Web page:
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Doug Brown

The City of Portland will be hiring an outside lawyer to help with upcoming contract negotiations with the Portland Police Association (PPA), the Portland's police union for rank-and-file officers.

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On Wednesday, Portland City Council approved $250,000 of extra city budget dollars to pay for “counsel to be available for outside legal counsel for labor negotiations."

According to Mayor Ted Wheeler’s office, this chunk of money is specifically earmarked for an attorney that will help hammer out a new collective bargaining agreement with the PPA. The police union’s current four-year contract is set to expire in June 2020, and negotiations between PPA and City of Portland are expected to begin as soon as January 2020.

While the city has yet to announce which specific attorney it plans to hire, Wheeler’s office has confirmed it won’t be anyone from the Bullard Law firm. In June, Bullard Law—a firm notorious for representing anti-union organizations—sent a proposal to city commissioners (later obtained by Willamette Week) offering the firm’s legal help on the PPA negotiations for $250,000 to $350,000. The city has declined this offer.

In the recent past, the city’s largely relied on its internal labor relations team and city attorneys to lead PPA negotiations. But an outside hire isn’t necessarily an indictment on the city’s own legal team.

“I believe we have the best law firm in the city working at the City of Portland,” says Commissioner Nick Fish. “But there are a small number of people whose specialty is in public sector labor contracts. The benefit of outside counsel is having a subject member expert working with us to offer strategic guidance. I think that’s a plus.”

City Attorney Tracy Reeve agrees.

“Our labor and employment attorneys are extremely capable and will be integrally involved in the bargaining process,” writes Reeve in an email to the Mercury. “Nonetheless, the reality is that we are necessarily generalists who represent all City bureaus and carry extremely heavy workloads.”

Hiring an outside attorney, Reeve says, will ensure that Portland walks away with a contract “that serves the interest and welfare of the public and our officers.”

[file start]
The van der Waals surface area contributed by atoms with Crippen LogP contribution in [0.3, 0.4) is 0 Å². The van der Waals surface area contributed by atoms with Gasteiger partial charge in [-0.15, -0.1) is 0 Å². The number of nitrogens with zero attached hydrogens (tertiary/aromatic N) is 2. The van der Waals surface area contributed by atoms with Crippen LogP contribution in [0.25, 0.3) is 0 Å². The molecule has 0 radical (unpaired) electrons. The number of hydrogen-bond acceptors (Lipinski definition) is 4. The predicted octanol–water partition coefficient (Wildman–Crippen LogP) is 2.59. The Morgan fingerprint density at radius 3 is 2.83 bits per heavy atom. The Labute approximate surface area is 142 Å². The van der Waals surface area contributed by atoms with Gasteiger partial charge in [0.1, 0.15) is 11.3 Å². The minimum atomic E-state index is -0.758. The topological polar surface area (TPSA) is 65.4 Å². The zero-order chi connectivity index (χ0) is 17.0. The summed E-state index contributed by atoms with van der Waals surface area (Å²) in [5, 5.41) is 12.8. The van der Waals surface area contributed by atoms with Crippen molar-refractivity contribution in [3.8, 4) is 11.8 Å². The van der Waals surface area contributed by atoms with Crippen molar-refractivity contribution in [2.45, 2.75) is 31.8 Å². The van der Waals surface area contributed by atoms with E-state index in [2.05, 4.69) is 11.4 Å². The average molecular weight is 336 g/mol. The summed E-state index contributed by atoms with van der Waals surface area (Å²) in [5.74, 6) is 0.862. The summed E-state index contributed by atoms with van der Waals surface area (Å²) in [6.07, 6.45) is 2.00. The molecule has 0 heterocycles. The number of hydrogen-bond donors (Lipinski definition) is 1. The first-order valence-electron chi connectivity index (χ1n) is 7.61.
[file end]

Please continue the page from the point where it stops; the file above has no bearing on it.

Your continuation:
This decision is one of many being made by City Council—for now, behind closed doors—in hopes of improving the outcomes of the historically contentious contract negotiations.

The last time PPA renewed its bargaining agreement in 2016, negotiations ended with few wins for the city—and with cops forcefully removing dozens of protesters from City Hall. The deal was widely criticized for being weak on police accountability. Portlanders also expressed anger over the dearth of community engagement prior to contract negotiations, and the overall opaqueness of the closed-door meetings.

Dan Handelman with Portland Copwatch says he's encouraged that the city's seeking outside legal counsel this time around. He says the idea of having the same city attorneys who represent police officers in court working against them at the bargaining table poses a conflict of interest.

"It's good to have someone who is not in a position where they represent both the police and the city," Handelman says.

City Council will take the next few months to finalize its strategy—with the help of an expert attorney—and consider changing parts of the negotiation process to improve the public’s frayed trust.

It’s still unclear which areas the city will want to tweak in the new contract—or what the PPA will be fighting for. A coalition of local civil rights groups, however, have already put forward a few suggestions.

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Fish believes the city won’t need all $250,000 to retain a lawyer who specializes in public sector work. But City Council’s unanimous approval of the funds was a way to “put a marker down” to show the city is taking the process seriously.

Fish and Commissioner Amanda Fritz are the only currently members of City Council who were at the bargaining table for the 2016 contract negotiations. At the time, activist group Don't Shoot Portland considered petitioning to recall both officials for supporting the final PPA contract.

“These negotiations are going to be very high profile,” Fish says. “We’re committed to negotiating a fair contract on behalf of the community.”